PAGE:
Mindfulness can impact on quality of life for people with learning disabilities, but more research needed


Mindfulness is an approach to life based on an ancient Buddhist practice which means paying attention to the present moment in a non-judgemental manner, which aims to increase awareness, clarity and acceptance.

As a number of studies have looked at mindfulness-based interventions the authors of this narrative review set out to look at the clinical and academic impacts reported in these studies.

What they did was evaluate 18 studies where they found a number of strengths –

  • replicable methodological approaches,
  • multiple baseline designs,
  • construct and criterion validity,
  • consideration of mechanisms by which mindfulness might influence behaviour change.

However, there were also a number of limitations

  • few randomised controlled trials,
  • qualitative data included without structured analysis,
  • little use of statistical analyses,
  • sampling problems leading to difficulties generalising findings.

They also identified a lack of research on some key theories such as Dialectical Behavior Therapy (which emphasises the psychosocial aspects of treatment) and Acceptance and Commitment Therapy (an approach which helps the person accept their thoughts, but then use a variety of techniques to diffuse that thought)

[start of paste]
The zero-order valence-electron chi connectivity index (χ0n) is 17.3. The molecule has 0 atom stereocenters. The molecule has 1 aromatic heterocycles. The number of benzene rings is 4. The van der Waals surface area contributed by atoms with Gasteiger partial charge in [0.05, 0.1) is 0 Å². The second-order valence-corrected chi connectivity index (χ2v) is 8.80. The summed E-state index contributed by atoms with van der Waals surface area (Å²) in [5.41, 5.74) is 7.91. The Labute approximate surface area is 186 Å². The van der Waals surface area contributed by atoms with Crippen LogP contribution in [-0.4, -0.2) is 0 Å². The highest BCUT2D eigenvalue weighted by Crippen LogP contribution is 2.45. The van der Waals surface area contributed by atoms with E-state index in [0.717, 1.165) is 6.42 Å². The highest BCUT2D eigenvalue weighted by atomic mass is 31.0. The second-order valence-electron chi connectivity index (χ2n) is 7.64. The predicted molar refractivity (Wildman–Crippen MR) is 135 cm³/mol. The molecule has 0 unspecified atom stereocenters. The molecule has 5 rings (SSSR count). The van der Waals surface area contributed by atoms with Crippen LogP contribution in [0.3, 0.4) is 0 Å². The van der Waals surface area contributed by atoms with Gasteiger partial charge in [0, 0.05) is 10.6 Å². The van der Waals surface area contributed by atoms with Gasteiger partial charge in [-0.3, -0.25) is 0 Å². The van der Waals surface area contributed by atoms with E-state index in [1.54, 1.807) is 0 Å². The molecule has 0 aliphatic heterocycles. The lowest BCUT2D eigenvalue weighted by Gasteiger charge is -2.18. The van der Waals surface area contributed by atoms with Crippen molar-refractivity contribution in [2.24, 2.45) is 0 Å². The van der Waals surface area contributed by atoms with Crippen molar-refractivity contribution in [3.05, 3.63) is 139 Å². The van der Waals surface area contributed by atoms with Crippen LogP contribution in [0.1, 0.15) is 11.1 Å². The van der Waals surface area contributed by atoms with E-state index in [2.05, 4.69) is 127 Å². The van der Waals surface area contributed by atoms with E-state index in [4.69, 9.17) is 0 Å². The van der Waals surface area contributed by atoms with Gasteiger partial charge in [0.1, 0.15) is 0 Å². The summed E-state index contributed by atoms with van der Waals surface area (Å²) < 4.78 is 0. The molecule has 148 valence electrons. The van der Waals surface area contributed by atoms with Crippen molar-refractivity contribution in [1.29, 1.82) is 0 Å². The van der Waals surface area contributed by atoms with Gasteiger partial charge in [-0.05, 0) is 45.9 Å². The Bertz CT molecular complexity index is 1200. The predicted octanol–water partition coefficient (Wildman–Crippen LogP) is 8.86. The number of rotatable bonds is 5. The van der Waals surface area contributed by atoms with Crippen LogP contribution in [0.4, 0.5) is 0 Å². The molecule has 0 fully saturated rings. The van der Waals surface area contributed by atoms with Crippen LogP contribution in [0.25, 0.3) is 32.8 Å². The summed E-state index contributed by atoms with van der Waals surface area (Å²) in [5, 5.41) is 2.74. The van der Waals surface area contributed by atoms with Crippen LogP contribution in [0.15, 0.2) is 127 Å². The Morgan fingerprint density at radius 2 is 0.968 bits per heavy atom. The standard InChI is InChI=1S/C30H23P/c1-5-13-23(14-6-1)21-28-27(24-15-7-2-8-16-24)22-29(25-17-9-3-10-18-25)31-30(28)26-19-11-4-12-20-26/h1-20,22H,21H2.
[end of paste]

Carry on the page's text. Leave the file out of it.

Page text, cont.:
They call for further research in these areas.

The effectiveness of mindfulness-based interventions for supporting people with intellectual disabilities: a narrative review, Harper S et al., in Behaviour Modification, 37, 3, 431-453

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John Northfield

After qualifying as a social worker, John worked in community learning disability teams before getting involved in a number of long-stay hospital closure programmes, working to develop individual plans for people moving into their own homes. He worked for BILD, helping to develop the Quality Network and was editorial lead for the NHS electronic library learning disabilities specialist collection. This led him to found the Learning Disabilities Elf site with Andre Tomlin as a way of making the evidence accessible to practitioners in health and social care. Most recently he has worked as part of Mencap's national quality team and also been involved in a number of national website developments, including the General Medical Council's learning disabilities site.

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